Next, the detection component 1036 cross-references the mapped images with a set of pre-stored and previously recognized face images in an attempt to determine or otherwise identify a match (operation 1010). Stated differently, the detection component 1036 performs a comparison between the mapping points of the image including the detected face, portion of a face, and/or facial feature, against pre-stored images in the database 209 based on equality percentage. To perform the cross-referencing, the distance between a given mapped point to all additional mapped points and/or portions of the mapped points detected on the face is determined.

In particular, the database 209 may set or otherwise establish a match rate percentage that may subsequently be matched. For example, if a match rate percentage of 90% were established, the detection component would perform comparisons between the mapped points of the image with pre-stored images until a match representing 90% of the points (or greater) is satisfied. If the match rate is not satisfied, (e.g., does not meet the 90% requirement) the detection component 1036 will continue to process the mapped images with other pre-stored images stored in the storage 209 (or elsewhere) until a match is found that satisfies the match rate percentage. FIG. 5 illustrates an example of mapping points on a pre-stored image, according to one embodiment. As illustrated, a probe image 502 is compared or otherwise mapped to a pre-stored gallery image 504. In particular, various shapes, edge-like features, texture, shading of the face, etc., will be identified on the probe image 502 by performing a mapping to the gallery image 504. In the illustrated embodiment, the probe image 502 was taken at an angle, so it may require also pose adaptive feature filters to extract more data points, as will be described in more detail below. FIG. 6 provides an illustrative example of face feature points on four different images.

For most face recognition methods, faces, portions of faces, and/or facial features are usually extracted on uniform grid (e.g., FIG. 3), or mapped feature points are defined on an image plane. For in-plane rotation, the uniform grid may easily adapt to the face image by a similarity transformation, but such methodologies may not work for out-of-plane rotation.

To deal with real three-dimensional (3D) pose variations and with reference to FIG. 7, the recognition component 1036 may define feature points on the surface of a 3D face model 700 with a mean shape “m.” In particular, the recognition component 1036 may generate 180 points on image plane 702 (or x-y plane) and project the points from the image plane to the surface of the mean shape “m.” Stated differently, a three-dimensional (3D) face model 700 with a mean shape “m” is generated that maps many different feature points on the 3D model, as shown in FIG. 7. To deal with real 3D pose variations and with reference to FIG. 7, the recognition component 1036 determines its pose and shape by fitting the 3D model to the given 2D face image (illustrated at 702) and then projects the defined 3D feature points to the image plane at 704. In one embodiment, by mirroring the points at the right half according to facial symmetry, the recognition component 1036 will determine: 180*2=360 feature points.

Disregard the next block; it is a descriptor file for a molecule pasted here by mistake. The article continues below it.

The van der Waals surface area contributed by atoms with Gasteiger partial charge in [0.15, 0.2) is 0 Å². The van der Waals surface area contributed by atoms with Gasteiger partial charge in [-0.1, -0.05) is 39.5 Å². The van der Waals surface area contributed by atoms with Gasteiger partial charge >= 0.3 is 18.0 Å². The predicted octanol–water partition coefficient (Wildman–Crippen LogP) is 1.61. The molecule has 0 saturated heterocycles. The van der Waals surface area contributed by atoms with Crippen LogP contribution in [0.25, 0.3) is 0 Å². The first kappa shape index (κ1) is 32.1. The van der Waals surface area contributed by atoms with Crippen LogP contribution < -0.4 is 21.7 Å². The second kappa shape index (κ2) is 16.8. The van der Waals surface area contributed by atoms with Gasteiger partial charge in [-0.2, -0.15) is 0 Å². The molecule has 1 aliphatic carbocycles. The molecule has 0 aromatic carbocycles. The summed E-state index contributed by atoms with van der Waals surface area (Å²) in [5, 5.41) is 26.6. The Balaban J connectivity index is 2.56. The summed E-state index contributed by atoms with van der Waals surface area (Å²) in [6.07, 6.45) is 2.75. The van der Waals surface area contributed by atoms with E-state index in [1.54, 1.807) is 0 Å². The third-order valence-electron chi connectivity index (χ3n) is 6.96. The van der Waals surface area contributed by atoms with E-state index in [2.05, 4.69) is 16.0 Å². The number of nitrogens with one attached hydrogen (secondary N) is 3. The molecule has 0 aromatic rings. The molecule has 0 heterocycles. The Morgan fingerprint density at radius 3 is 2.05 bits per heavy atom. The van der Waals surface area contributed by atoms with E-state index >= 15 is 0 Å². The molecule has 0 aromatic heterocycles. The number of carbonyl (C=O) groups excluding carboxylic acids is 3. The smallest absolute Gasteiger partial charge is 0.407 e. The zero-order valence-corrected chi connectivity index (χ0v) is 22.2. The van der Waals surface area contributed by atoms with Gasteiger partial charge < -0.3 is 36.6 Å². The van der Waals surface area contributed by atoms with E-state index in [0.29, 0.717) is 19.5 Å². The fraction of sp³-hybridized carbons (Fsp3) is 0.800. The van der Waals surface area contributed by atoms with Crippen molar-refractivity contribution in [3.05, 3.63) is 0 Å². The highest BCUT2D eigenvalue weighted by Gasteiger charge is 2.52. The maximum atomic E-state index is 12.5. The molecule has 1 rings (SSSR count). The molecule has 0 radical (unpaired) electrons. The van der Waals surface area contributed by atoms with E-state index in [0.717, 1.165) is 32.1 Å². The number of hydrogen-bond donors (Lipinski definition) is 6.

The 3D feature points can be represented by their coordinate (x, y, and z) or the index J of vertex on the mean shape “m.” To better deal with the non-rigid deformation of the face, the recognition component 1036 uses vertex index. The feature points are extracting local features by a Gabor wavelet, as defined by equation 1.

Ψ ( k , σ ) = k 2 σ 2 e k 2 - 2 σ 2 x 2 { e ikx - e - σ 2 2 } ( 1 )

The face feature points are then transformed. The wavelet is a plane wave with wave vector k, restricted by a Gaussian envelope, the size of which relative to the wavelength is parameterized by s. The second term in the brace removes the DC component. In one embodiment, the recognition component 1036 extracts the space of wave vectors k and scale in 8 orientations and 5 resolutions, thus giving 5*8=40 complex values for each feature point. Because the phase information is sensitive to misalignment, it is not used as a feature for face recognition. Merging the feature values at all feature points together and grouping them by left and right halves, results in two feature vectors with 180*40=7200 dimensions for each face image. To reduce the dimensionality of the feature and remove the redundant information, Pose Adaptive Filter is used to learn a low dimensional subspace. The left and right halves are considered as two samples, and only the lesser-occluded half is used for matching. FIG. 8 graphically illustrates a representation of four images fb, fc, d1, and d2, two of which are high resolution and two of which are low-resolution for which more points are allowed and available. The VR % represents the verification rate and FAR represents the false alarm rate.